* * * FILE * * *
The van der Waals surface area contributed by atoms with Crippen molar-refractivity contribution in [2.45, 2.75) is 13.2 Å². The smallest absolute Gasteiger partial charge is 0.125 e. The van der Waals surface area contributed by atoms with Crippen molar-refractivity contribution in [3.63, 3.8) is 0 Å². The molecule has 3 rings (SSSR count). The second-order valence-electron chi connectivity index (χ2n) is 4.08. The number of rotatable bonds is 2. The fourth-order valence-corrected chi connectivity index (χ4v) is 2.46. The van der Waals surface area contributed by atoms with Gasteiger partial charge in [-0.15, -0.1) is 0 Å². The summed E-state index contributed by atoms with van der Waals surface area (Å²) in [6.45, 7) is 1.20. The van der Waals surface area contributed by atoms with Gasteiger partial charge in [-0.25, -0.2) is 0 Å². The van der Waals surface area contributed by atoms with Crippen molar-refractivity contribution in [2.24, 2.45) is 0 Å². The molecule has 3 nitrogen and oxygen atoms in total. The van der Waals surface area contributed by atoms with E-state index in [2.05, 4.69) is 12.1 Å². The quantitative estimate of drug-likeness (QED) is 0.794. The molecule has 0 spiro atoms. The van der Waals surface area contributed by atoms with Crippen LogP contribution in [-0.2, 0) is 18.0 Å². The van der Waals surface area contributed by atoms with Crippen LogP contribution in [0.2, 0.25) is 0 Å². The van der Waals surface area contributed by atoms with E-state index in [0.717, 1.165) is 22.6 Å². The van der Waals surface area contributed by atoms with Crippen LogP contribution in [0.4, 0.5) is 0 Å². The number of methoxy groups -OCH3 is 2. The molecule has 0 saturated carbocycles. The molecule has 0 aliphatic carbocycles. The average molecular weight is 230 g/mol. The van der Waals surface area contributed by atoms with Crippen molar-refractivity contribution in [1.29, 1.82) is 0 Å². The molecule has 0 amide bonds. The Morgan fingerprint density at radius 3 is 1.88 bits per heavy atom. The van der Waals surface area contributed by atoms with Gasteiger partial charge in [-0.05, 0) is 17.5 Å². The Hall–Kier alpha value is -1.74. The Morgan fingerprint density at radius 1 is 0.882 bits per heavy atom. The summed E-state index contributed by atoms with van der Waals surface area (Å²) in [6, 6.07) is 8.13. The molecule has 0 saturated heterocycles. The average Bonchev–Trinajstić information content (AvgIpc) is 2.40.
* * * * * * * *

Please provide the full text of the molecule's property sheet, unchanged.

The van der Waals surface area contributed by atoms with Crippen molar-refractivity contribution in [2.45, 2.75) is 13.2 Å². The smallest absolute Gasteiger partial charge is 0.125 e. The van der Waals surface area contributed by atoms with Crippen molar-refractivity contribution in [3.63, 3.8) is 0 Å². The molecule has 3 rings (SSSR count). The second-order valence-electron chi connectivity index (χ2n) is 4.08. The number of rotatable bonds is 2. The fourth-order valence-corrected chi connectivity index (χ4v) is 2.46. The van der Waals surface area contributed by atoms with Gasteiger partial charge in [-0.15, -0.1) is 0 Å². The summed E-state index contributed by atoms with van der Waals surface area (Å²) in [6.45, 7) is 1.20. The van der Waals surface area contributed by atoms with Gasteiger partial charge in [-0.25, -0.2) is 0 Å². The van der Waals surface area contributed by atoms with Crippen molar-refractivity contribution in [2.24, 2.45) is 0 Å². The molecule has 3 nitrogen and oxygen atoms in total. The van der Waals surface area contributed by atoms with E-state index in [2.05, 4.69) is 12.1 Å². The quantitative estimate of drug-likeness (QED) is 0.794. The molecule has 0 spiro atoms. The van der Waals surface area contributed by atoms with Crippen LogP contribution in [-0.2, 0) is 18.0 Å². The van der Waals surface area contributed by atoms with Crippen LogP contribution in [0.2, 0.25) is 0 Å². The van der Waals surface area contributed by atoms with E-state index in [0.717, 1.165) is 22.6 Å². The van der Waals surface area contributed by atoms with Crippen LogP contribution in [0.4, 0.5) is 0 Å². The number of methoxy groups -OCH3 is 2. The molecule has 0 saturated carbocycles. The molecule has 0 aliphatic carbocycles. The average molecular weight is 230 g/mol. The van der Waals surface area contributed by atoms with Crippen molar-refractivity contribution in [1.29, 1.82) is 0 Å². The molecule has 0 amide bonds. The Morgan fingerprint density at radius 3 is 1.88 bits per heavy atom. The van der Waals surface area contributed by atoms with Gasteiger partial charge in [-0.05, 0) is 17.5 Å². The Hall–Kier alpha value is -1.74. The Morgan fingerprint density at radius 1 is 0.882 bits per heavy atom. The summed E-state index contributed by atoms with van der Waals surface area (Å²) in [6, 6.07) is 8.13. The molecule has 0 saturated heterocycles. The average Bonchev–Trinajstić information content (AvgIpc) is 2.40.